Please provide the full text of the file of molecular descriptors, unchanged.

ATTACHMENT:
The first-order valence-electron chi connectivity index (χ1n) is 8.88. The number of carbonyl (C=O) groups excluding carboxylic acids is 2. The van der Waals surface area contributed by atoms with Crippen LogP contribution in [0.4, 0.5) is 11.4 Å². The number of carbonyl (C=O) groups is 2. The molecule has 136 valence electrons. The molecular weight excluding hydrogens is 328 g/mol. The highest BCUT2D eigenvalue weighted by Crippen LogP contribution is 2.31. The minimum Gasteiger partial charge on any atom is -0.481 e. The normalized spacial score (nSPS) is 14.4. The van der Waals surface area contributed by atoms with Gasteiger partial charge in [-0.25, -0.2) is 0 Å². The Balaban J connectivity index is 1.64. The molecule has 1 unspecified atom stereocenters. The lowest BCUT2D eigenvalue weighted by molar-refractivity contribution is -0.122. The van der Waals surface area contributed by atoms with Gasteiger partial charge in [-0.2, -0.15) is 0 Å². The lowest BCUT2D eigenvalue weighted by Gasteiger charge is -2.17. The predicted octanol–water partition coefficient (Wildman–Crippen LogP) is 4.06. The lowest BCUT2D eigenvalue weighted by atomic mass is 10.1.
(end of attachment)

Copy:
The first-order valence-electron chi connectivity index (χ1n) is 8.88. The number of carbonyl (C=O) groups excluding carboxylic acids is 2. The van der Waals surface area contributed by atoms with Crippen LogP contribution in [0.4, 0.5) is 11.4 Å². The number of carbonyl (C=O) groups is 2. The molecule has 136 valence electrons. The molecular weight excluding hydrogens is 328 g/mol. The highest BCUT2D eigenvalue weighted by Crippen LogP contribution is 2.31. The minimum Gasteiger partial charge on any atom is -0.481 e. The normalized spacial score (nSPS) is 14.4. The van der Waals surface area contributed by atoms with Gasteiger partial charge in [-0.25, -0.2) is 0 Å². The Balaban J connectivity index is 1.64. The molecule has 1 unspecified atom stereocenters. The lowest BCUT2D eigenvalue weighted by molar-refractivity contribution is -0.122. The van der Waals surface area contributed by atoms with Gasteiger partial charge in [-0.2, -0.15) is 0 Å². The lowest BCUT2D eigenvalue weighted by Gasteiger charge is -2.17. The predicted octanol–water partition coefficient (Wildman–Crippen LogP) is 4.06. The lowest BCUT2D eigenvalue weighted by atomic mass is 10.1.